Until McIntosh, promoters believed there was little money to be made by putting two colored fighters in the same ring. However, Australia gazed with mingled awe and delight at the spectacle of McVea and Langford knocking corners of each other.

It was also under his management that Jimmy Clabby, Billy Papke, Cyclone Johnny Thompson and a team of French boxers, descended on Sydney and Australia.

McIntosh decided to expand. The first thing was to put a roof over the Stadium. The arena was entirely transformed. From having an exterior consisting of hideous poster hoarding, it became an elegant castellated structure. Solid concrete foundations were put in to support the weight of the roof and when it was finished, it was possible to have boxing, or any other sport there all the year round. On August 3rd, 1912, Sam Langford outpointed Sam McVea, in the first fight held under cover.

Later that year, McIntosh thought it was time to develop the more artistic side of his entrepreneurial genius. One morning, Sydneysiders awoke and learned with amazement that Hugh D. McIntosh had paid £100,000 to take over the huge Rickards theatre circuit.

For a brief while he ran both establishments, but on December 2nd 1912, the Stadium was taken over on approval by Reginald (Snowy) L. Baker. In March 1913, he bought the business lock, stock and barrel and Hugh D. McIntosh ceased to have any but sentimental interest in the great stadium he had created.

McIntosh began to live the role of the successful tycoon, buying a mansion, “Bellhaven,” at Bellevue Hill and a fleet of Pierce-Arrow cars with his crest prominently displayed on the doors.

A personal friend of the Premier, W.A. Holman, he was elected to a seat in the NSW Legislative Council, which he held till he was made bankrupt in 1932.

Hugh D. entertained on a fabulous scale. Many visiting celebrities, enjoyed his hospitality. He made his money easily and he squandered it the same way. His gifts of motor cars to friends, diamond studded wrist watches to chorus girls and gold cigarette cases to mere acquaintances, became the talk of the town.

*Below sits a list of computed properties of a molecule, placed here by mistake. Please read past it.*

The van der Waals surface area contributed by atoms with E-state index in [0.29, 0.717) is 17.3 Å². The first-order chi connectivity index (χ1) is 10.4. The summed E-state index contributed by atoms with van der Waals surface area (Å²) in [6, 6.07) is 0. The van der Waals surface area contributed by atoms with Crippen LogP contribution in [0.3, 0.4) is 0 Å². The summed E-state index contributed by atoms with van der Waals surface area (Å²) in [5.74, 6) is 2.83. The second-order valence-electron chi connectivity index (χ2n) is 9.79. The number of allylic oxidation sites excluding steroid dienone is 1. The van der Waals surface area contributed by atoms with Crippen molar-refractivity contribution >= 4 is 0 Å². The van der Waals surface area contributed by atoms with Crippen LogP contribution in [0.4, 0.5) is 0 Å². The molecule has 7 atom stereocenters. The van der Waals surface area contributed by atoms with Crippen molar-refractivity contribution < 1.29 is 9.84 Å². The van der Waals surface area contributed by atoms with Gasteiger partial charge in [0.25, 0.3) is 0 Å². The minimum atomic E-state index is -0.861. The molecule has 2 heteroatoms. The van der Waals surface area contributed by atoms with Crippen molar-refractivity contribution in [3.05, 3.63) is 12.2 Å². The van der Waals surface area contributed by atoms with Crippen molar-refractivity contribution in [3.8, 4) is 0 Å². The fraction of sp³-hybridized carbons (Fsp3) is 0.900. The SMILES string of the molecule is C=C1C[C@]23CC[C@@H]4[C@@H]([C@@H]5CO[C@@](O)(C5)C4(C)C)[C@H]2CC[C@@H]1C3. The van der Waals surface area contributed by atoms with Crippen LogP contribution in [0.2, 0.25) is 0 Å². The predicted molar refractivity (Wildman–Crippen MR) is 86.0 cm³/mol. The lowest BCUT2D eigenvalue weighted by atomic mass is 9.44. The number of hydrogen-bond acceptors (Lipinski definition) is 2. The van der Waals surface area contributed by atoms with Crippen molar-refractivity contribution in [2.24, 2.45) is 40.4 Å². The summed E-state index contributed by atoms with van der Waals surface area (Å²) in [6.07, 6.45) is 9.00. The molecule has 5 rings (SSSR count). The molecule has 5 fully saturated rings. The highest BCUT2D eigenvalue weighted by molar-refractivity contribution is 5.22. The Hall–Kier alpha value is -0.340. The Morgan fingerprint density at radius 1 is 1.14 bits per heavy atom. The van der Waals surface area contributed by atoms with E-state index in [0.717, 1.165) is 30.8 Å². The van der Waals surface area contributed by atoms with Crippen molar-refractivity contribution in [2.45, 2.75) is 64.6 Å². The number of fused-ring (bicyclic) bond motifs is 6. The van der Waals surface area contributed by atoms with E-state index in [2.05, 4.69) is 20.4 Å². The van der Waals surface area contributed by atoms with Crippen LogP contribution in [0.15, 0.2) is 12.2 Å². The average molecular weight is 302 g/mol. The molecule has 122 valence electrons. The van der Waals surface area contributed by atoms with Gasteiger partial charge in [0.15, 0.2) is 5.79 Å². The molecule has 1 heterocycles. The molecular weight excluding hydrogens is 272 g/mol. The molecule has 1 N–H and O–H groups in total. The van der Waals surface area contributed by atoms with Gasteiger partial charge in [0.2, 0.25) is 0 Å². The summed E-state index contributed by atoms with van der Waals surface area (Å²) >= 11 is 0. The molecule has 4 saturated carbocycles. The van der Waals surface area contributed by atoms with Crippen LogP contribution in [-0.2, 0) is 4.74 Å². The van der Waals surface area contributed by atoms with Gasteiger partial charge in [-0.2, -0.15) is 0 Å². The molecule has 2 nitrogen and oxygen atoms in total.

Hankering for fresh fields, McIntosh now bought the Sydney Sunday Times the oldest Sunday newspaper in Australia. It was a vehicle he would later use to persecute the great Les Darcy.

McIntosh had his own ideas on how to increase circulation. One such example was an offer to a notorious murderer named Simpson on the eve of his execution. Simpson would be paid £5000, if he would endeavor to come back from the dead and appear at the Sunday Times office before witnesses.

Visited in his cell, Simpson accepted the proposition eagerly. He jotted down the address of the newspaper office, so he would not “get lost on the way,” and promised to do his best to solve “the age old riddle of whether the dead could return.” Forty people gathered in McIntosh’s office on the night following Simpson’s execution. Simpson, however, was not one of them.

By such stunts, McIntosh did more harm than good to the paper, which had previously enjoyed a valuable prestige. It became one of his financial failures.

In 1928 Hugh D. McIntosh tried his luck in England. He bought Broome Park, a seventeenth century mansion set in 600 acres and formerly owned by Lord Kitchener.

In association with C.B. Cochran, he promoted a few fights in the Olympia Annex in London and also at stadiums in Paris. None of them earned enough to keep him in cigars.

For four years, McIntosh lived a fantastic round of pleasure in England. He poured out his money entertaining the rich, the famous, the titled, and beggared himself in the process.

In 1932 he returned to Australia broke. Bankruptcy proceedings were instituted against him. His liabilities were proved at a staggering figure.

But Hugh D. McIntosh could not be kept down for long. He was soon staging a comeback, promoting fights at the Sydney Stadium. Full of enthusiasm, he imported the American heavyweight Young Stribling and matched him with the Australian heavyweight Ambrose Palmer, hoping to repeat his 1908 clean up with Burns and Johnson.